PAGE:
Namaskaram means complete surrender to the Lord. The mind of the Jiva (individual) generally “stands erect” like the stick. It is because of the hold of ego (Ahambava). If it is released from the hold of ego, it becomes humble. In such humble state, it experiences the highest pleasure (sukha). Lowering the body in performing namaskaram symbolises the release of the hold of ego from the mind.

Our body is just like a stick which is discarded and the energy or power to use it is given by God. So we must accept, that God is the power behind our gross body and not feel proud that it is our own capacity. So the ego must be set aside and the body offered in prostration to God.

Getting rid of the ego is the main objective. It is not easy for us to do it. So atleast when we prostrate before God, we must offer ourselves to Him completely. God helps us by taking responsibility for us.

When a man lowers his body and prostrates before another person whom he considers a saint, he also “pushes” a load off his mind as it were, in the belief that the other person will take care of that. Hence we do namaskarams to saints or Mahatmas. Namaha is sometimes itself interpreted as the meaning of “Na Mama” (not mine”) – that is pushing away something as “not mine”. A true namaskaram will always be in this attitude only.

The greetings or namaskarams are more elaborate when one shows respect to older siblings, parents, elders, mahatmas and monks. There are different kinds of “namaskarams” or “Pranams” which include “sashtanga” (with eight limbs), “Panchanga” (with 5 limbs) and “Abhivadana”.

The “Sashatanga” is where one lies down flat on the stomach with eight limbs touching the ground. The eight limbs are chest, head, hands, feet, knees, body, mind, and speech. This namaskaram is generally done by men.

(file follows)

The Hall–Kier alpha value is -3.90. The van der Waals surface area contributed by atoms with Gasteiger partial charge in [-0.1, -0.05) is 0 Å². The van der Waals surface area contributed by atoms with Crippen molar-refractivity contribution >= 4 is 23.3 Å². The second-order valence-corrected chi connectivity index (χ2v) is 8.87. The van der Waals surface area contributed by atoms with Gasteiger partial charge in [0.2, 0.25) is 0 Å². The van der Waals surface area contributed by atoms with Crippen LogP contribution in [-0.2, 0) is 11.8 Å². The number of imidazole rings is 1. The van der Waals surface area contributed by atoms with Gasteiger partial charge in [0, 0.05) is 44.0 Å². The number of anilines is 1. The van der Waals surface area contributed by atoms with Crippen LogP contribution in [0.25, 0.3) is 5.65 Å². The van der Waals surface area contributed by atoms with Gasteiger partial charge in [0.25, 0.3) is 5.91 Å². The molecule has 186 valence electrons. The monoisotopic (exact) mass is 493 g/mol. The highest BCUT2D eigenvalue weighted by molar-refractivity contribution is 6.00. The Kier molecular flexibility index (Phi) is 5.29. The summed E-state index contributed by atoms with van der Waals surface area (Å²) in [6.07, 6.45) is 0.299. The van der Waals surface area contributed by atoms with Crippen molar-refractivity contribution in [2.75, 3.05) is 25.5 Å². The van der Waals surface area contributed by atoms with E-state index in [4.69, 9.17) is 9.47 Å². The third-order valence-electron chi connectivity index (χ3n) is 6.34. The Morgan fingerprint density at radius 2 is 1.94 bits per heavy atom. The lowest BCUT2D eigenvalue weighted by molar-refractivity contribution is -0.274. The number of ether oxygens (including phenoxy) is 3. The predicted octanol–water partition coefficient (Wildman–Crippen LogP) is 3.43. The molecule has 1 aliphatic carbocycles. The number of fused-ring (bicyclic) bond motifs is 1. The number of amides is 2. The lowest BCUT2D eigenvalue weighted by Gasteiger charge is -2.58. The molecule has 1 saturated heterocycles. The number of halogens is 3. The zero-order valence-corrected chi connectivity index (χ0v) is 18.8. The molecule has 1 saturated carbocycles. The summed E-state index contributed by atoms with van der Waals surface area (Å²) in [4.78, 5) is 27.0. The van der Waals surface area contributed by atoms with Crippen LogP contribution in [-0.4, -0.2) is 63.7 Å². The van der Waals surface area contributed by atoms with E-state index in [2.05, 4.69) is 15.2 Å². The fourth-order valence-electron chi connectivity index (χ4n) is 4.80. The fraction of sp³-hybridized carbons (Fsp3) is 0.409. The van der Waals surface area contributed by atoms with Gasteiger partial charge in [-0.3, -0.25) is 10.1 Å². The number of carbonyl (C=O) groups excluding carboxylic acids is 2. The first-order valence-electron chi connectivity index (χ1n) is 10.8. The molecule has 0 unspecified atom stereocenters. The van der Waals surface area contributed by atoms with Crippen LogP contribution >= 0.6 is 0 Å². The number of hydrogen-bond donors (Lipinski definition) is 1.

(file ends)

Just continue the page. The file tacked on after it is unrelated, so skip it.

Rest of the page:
Abhivadana” is generally used to introduce oneself to elders, Guru and monks. In this form, one with the head bowed and the hands crossed, touches the feet and then takes the hands back to touch the left ear lobes with left hand and the right ear lobe with right hand. During this greeting, one introduces himself by saying the name, family lineage, tradition, gotram and the branch of veda he belongs and follows with a sashtanga namaskaram.

Traditionally, women do only “panchanga” namaskaram and not the other two.
A “panchanga” namaskaram is where one, generally, a woman kneels down with palms joined together or touching the feet of the revered one in front. A woman does not do sashtanga namaskaram for the following reason. There is an injunction in the scriptures that the womb and the breasts of women should not touch the ground. They ruled that the part of the body which sustains the growth of the foetus during pregnancy and the part that creates within itself the nourishment for the new born and feeds it, should not be allowed to come in contact with the ground.